Approach to Realize India's Aviation Potential
During his first visit to India as IATA’s Director General and CEO, Alexandre de Juniac called for a renewed look at the results of India’s public-private partnership in airport privatization, a reduction in taxation and for India to join international efforts on sustainability for air transport.
De Juniac congratulated India on its National Civil Aviation Policy, which had positive some encouraging elements, such as developments on open skies, code-sharing, and foreign direct investment. However, he noted that there are still areas of concern, such as the mandating of hybrid till for the regulation of airport charges and the levy to cross subsidize regional flights.
De Juniac expressed his concerns about the impact of airport privatization in India. “IATA does not support the privatization of airports. Nor are we officially opposed to it. But looking at the experience of airport privatization – in India and elsewhere – I am hard pressed to find an example where the results, overall, have been positive. A private sector mindset can add value to airport projects with efficiency, cost effectiveness, entrepreneurial spirit, and so on. But we need a stronger regulatory framework than exists today to ensure that there is a balance struck between commercial and national interests,” said de Juniac. Airlines operating in India have faced massive costs increases. And the Airport Economic Regulatory Authority (AERA) has not been able to implement its own tariff orders, including reducing Delhi’s charges by 96%. “There is no turning back the public-private partnership in Indian airports. But what can be done is to strengthen the regulatory structure for the airports already privatized in order to defend the public interest,” said de Juniac.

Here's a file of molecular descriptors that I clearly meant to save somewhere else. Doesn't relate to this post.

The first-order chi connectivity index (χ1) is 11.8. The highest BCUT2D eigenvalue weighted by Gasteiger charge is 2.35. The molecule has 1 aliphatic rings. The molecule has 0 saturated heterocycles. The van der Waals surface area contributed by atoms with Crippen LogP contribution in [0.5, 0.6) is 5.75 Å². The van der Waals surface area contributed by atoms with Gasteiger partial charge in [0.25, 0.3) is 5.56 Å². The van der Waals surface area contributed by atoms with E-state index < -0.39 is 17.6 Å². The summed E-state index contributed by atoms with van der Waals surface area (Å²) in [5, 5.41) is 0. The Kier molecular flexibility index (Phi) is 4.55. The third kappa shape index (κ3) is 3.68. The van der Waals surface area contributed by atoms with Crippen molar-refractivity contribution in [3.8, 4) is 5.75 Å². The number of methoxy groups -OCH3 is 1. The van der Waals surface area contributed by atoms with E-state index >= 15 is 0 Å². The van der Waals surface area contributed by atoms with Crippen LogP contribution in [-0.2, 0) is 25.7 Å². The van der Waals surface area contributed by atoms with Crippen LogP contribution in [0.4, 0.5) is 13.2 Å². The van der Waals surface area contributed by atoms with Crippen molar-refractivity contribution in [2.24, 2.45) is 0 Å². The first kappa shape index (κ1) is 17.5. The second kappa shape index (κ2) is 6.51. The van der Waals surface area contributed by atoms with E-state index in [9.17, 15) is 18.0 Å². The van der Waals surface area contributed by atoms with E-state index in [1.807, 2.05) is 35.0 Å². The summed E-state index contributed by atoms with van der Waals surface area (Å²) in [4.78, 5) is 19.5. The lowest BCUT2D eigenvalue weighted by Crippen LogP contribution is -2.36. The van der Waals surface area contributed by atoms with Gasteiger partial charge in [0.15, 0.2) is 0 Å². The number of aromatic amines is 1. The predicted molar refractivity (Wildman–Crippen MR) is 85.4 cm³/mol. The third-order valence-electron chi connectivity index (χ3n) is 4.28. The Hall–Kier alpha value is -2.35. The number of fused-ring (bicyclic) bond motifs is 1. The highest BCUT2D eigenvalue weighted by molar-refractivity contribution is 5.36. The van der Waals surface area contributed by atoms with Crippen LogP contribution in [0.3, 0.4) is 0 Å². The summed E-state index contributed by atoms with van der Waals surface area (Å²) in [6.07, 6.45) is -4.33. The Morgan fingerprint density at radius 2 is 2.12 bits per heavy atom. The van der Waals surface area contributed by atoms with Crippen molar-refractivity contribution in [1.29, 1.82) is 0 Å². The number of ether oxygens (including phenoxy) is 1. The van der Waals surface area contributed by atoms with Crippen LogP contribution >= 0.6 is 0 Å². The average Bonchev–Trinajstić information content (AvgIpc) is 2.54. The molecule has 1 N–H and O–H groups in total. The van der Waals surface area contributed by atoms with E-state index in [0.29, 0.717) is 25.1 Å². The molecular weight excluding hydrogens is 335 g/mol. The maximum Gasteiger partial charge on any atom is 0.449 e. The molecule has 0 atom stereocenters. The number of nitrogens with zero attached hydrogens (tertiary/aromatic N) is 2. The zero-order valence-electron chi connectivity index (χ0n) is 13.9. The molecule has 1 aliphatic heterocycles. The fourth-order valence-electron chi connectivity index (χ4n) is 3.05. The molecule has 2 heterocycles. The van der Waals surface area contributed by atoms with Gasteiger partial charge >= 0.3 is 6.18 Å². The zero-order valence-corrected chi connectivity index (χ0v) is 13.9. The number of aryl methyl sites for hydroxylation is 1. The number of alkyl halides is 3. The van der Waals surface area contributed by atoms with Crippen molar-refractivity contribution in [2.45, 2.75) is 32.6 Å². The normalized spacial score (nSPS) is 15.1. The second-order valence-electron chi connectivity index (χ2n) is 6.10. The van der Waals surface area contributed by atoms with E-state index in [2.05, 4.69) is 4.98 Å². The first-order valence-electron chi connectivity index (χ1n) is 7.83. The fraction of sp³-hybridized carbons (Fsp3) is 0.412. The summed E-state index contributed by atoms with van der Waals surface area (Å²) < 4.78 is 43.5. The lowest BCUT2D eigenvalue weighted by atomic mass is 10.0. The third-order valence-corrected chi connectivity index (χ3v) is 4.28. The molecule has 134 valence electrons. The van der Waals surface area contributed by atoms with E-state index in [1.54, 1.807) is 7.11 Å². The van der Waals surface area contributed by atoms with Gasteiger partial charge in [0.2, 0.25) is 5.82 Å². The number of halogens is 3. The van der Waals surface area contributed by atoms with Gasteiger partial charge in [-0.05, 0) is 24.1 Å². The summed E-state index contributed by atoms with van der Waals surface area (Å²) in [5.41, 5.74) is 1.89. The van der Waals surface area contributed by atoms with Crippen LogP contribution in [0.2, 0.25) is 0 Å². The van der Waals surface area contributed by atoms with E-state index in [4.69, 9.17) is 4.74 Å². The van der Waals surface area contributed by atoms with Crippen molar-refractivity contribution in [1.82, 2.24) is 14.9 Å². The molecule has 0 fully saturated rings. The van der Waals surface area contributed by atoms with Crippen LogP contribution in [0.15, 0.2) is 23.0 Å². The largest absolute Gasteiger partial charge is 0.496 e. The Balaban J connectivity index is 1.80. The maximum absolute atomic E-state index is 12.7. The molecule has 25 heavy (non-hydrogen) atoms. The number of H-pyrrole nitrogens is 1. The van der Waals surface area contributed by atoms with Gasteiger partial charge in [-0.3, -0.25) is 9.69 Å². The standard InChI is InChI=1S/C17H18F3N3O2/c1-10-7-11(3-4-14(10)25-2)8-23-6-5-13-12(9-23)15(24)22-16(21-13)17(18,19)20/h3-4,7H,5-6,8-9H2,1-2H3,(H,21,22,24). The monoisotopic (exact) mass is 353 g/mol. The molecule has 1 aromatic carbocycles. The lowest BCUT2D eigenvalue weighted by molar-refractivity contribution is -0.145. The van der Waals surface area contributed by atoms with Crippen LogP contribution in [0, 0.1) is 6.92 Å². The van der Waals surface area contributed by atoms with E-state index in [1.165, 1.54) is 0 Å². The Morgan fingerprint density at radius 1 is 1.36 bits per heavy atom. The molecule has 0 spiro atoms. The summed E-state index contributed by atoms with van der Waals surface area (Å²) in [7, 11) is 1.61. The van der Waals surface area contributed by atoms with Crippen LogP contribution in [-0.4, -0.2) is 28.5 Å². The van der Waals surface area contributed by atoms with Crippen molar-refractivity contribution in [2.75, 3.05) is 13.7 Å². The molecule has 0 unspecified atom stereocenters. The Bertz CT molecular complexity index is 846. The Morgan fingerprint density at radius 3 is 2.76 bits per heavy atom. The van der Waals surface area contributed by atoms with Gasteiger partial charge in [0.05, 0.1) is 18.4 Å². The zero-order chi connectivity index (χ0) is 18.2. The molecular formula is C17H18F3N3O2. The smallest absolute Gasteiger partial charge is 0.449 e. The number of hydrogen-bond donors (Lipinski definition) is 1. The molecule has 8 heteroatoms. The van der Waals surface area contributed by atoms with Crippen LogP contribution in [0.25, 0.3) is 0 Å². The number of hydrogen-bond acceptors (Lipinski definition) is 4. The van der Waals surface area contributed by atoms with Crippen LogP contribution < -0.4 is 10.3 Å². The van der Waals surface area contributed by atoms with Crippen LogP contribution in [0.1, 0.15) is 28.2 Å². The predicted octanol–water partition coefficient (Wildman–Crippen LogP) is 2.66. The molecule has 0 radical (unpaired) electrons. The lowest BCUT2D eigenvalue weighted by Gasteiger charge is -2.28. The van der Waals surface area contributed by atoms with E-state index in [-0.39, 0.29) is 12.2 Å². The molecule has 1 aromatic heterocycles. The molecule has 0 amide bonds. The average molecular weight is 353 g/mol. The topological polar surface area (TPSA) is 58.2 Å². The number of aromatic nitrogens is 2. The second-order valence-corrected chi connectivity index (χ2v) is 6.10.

De Juniac also called on the Indian government to address the concerns of airlines on the Goods and Services Tax (GST), which will be implemented in April 2017. “The GST regime needs to adhere to international standards and principles. We have called for a zero-rating for international flights when the GST comes into effect next April. This seems unlikely. To limit its damage to the sector’s competitiveness, we would at least hope for an abatement in the rate,” said de Juniac.
De Juniac also expressed his disappointment that India is not among the initial 65 states participating in the Carbon Offset and Reduction Scheme for International Aviation (CORSIA)
agreed by governments at the International Civil Aviation Organization 39th Assembly. “As India had ratified the Paris Agreement in the same week, we were hopeful that the spirit of climate leadership would extend to aviation emissions. We continue to urge the Indian government to come on board with CORSIA and join the voluntary period,” said de Juniac.
India’s air transport sector has supported 8 million jobs and contributed to $72 billion in GDP. IATA’s recent 20-year air passenger forecast estimated that India will overtake the UK to become the third largest market with 278 million passengers in 2025. By 2035, India is expected to be a market of 442 million passengers, with the aviation industry supporting 19.1 million jobs and contributing to $172 billion in GDP, according to the IATA-commissioned Value of Aviation study.